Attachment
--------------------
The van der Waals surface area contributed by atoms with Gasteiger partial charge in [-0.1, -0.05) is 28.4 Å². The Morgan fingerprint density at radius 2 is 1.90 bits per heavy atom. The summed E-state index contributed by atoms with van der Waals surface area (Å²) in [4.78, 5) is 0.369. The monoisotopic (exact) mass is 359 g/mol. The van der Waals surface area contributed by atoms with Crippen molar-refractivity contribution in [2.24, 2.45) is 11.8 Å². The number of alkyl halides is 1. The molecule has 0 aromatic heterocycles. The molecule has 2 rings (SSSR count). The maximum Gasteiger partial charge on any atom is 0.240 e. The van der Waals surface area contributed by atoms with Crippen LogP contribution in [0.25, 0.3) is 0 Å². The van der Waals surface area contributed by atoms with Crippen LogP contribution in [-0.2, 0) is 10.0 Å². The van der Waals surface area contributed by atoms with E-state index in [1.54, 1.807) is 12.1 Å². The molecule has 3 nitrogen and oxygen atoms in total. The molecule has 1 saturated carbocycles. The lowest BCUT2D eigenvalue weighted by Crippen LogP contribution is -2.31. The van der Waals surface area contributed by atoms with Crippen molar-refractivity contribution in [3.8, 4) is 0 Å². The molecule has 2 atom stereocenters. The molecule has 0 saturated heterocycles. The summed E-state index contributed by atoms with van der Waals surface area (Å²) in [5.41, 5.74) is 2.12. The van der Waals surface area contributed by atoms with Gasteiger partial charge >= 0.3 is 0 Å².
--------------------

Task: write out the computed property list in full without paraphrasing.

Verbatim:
The van der Waals surface area contributed by atoms with Gasteiger partial charge in [-0.1, -0.05) is 28.4 Å². The Morgan fingerprint density at radius 2 is 1.90 bits per heavy atom. The summed E-state index contributed by atoms with van der Waals surface area (Å²) in [4.78, 5) is 0.369. The monoisotopic (exact) mass is 359 g/mol. The van der Waals surface area contributed by atoms with Crippen molar-refractivity contribution in [2.24, 2.45) is 11.8 Å². The number of alkyl halides is 1. The molecule has 0 aromatic heterocycles. The molecule has 2 rings (SSSR count). The maximum Gasteiger partial charge on any atom is 0.240 e. The van der Waals surface area contributed by atoms with Crippen LogP contribution in [0.25, 0.3) is 0 Å². The van der Waals surface area contributed by atoms with Crippen LogP contribution in [-0.2, 0) is 10.0 Å². The van der Waals surface area contributed by atoms with E-state index in [1.54, 1.807) is 12.1 Å². The molecule has 3 nitrogen and oxygen atoms in total. The molecule has 1 saturated carbocycles. The lowest BCUT2D eigenvalue weighted by Crippen LogP contribution is -2.31. The van der Waals surface area contributed by atoms with Crippen molar-refractivity contribution in [3.8, 4) is 0 Å². The molecule has 2 atom stereocenters. The molecule has 0 saturated heterocycles. The summed E-state index contributed by atoms with van der Waals surface area (Å²) in [5.41, 5.74) is 2.12. The van der Waals surface area contributed by atoms with Gasteiger partial charge >= 0.3 is 0 Å².